We are so honored to welcome Jessica Drossin to Rock the Shot today! Take a moment to learn more about Jessica, her inpiring and beautiful photography, and her GORGEOUS textures she offers photographers. PLUS… make sure to get in on an AWESOME GIVEAWAY for not ONE but THREE $75 Gift Certificates to Jessica Drossin Textures!! Thank you so much Jessica for taking the time to share your work with us!
Tell us a little bit about yourself
I grew up in a small town in northeastern Nebraska, with a population of under 1,000 people. My mother was my high school art teacher. I went to college with the intention of being a serious painter but quickly discovered I needed to find a “real job”, so I worked for 10 years as the Creative Manager for a video game company. I’m married to a music composer and am a stay-at-home mom with two young, rambunctious boys. I take a lot of photos and create a lot of digital mini-paintings I call textures.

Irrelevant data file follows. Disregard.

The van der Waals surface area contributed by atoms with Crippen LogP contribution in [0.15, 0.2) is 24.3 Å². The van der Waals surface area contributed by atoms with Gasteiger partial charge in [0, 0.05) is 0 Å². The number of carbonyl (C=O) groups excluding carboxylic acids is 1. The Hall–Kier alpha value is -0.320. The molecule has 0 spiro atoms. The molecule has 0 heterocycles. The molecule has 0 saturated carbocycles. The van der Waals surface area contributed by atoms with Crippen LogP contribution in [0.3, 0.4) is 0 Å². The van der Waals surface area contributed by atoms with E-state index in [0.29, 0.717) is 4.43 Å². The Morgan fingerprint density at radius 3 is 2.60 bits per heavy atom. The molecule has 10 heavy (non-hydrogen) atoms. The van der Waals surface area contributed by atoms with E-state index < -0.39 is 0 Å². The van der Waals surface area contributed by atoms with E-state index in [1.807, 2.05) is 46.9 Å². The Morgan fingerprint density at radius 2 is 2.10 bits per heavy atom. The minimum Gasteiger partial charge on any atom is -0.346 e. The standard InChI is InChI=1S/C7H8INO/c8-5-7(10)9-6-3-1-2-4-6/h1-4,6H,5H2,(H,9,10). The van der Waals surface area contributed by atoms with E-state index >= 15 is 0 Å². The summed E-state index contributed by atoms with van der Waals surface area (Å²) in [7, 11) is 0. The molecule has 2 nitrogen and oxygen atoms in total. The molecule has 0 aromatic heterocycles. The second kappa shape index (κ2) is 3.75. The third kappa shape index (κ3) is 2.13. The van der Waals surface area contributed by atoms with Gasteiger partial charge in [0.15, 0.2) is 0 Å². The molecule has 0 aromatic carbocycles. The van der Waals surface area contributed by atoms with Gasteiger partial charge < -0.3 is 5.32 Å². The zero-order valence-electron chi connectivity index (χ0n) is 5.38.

How would you describe your photography style?
I believe my photography style is constantly evolving, partially because I don’t specialize in a particular genre (so I’m always having new challenges thrown at me), and partially because I tend to get bored quickly. I approach different kinds of shoots in very different ways, and I’m blessed to have a diverse client base. I love being able to shoot a boudoir session one weekend and a family the next. That said, I think my portfolio has some continuity because I work hard to find interesting light, explore a non-traditional color palette, attempt to capture authentic moments, weave texture in wherever possible (both in-camera and in pp), and often play within a shallow depth-of-focus.
When did you, as a photographer, fall in love with textures?